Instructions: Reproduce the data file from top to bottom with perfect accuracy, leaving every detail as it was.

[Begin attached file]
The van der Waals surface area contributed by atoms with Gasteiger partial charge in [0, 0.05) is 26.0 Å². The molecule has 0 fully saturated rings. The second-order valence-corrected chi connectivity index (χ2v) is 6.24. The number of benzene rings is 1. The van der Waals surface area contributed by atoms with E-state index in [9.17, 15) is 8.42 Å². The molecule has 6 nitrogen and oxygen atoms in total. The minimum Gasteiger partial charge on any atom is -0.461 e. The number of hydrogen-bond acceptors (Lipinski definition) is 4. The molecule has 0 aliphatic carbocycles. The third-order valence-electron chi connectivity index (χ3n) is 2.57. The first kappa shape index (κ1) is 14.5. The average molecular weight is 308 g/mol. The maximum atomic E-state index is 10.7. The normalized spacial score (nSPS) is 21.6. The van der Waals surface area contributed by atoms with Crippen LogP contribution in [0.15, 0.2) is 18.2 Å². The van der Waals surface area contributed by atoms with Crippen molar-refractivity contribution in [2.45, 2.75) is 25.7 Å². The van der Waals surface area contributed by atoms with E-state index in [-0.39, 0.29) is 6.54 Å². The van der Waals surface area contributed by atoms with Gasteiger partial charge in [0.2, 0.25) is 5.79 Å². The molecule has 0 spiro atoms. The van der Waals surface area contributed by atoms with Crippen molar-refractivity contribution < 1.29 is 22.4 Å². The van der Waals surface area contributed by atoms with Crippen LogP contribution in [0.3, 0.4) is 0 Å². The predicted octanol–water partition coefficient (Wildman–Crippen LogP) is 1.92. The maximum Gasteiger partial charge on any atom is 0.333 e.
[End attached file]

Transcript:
The van der Waals surface area contributed by atoms with Gasteiger partial charge in [0, 0.05) is 26.0 Å². The molecule has 0 fully saturated rings. The second-order valence-corrected chi connectivity index (χ2v) is 6.24. The number of benzene rings is 1. The van der Waals surface area contributed by atoms with E-state index in [9.17, 15) is 8.42 Å². The molecule has 6 nitrogen and oxygen atoms in total. The minimum Gasteiger partial charge on any atom is -0.461 e. The number of hydrogen-bond acceptors (Lipinski definition) is 4. The molecule has 0 aliphatic carbocycles. The third-order valence-electron chi connectivity index (χ3n) is 2.57. The first kappa shape index (κ1) is 14.5. The average molecular weight is 308 g/mol. The maximum atomic E-state index is 10.7. The normalized spacial score (nSPS) is 21.6. The van der Waals surface area contributed by atoms with Crippen LogP contribution in [0.15, 0.2) is 18.2 Å². The van der Waals surface area contributed by atoms with Crippen molar-refractivity contribution in [2.45, 2.75) is 25.7 Å². The van der Waals surface area contributed by atoms with E-state index in [-0.39, 0.29) is 6.54 Å². The van der Waals surface area contributed by atoms with Gasteiger partial charge in [0.2, 0.25) is 5.79 Å². The molecule has 0 spiro atoms. The van der Waals surface area contributed by atoms with Crippen molar-refractivity contribution < 1.29 is 22.4 Å². The van der Waals surface area contributed by atoms with Crippen LogP contribution in [0.3, 0.4) is 0 Å². The predicted octanol–water partition coefficient (Wildman–Crippen LogP) is 1.92. The maximum Gasteiger partial charge on any atom is 0.333 e.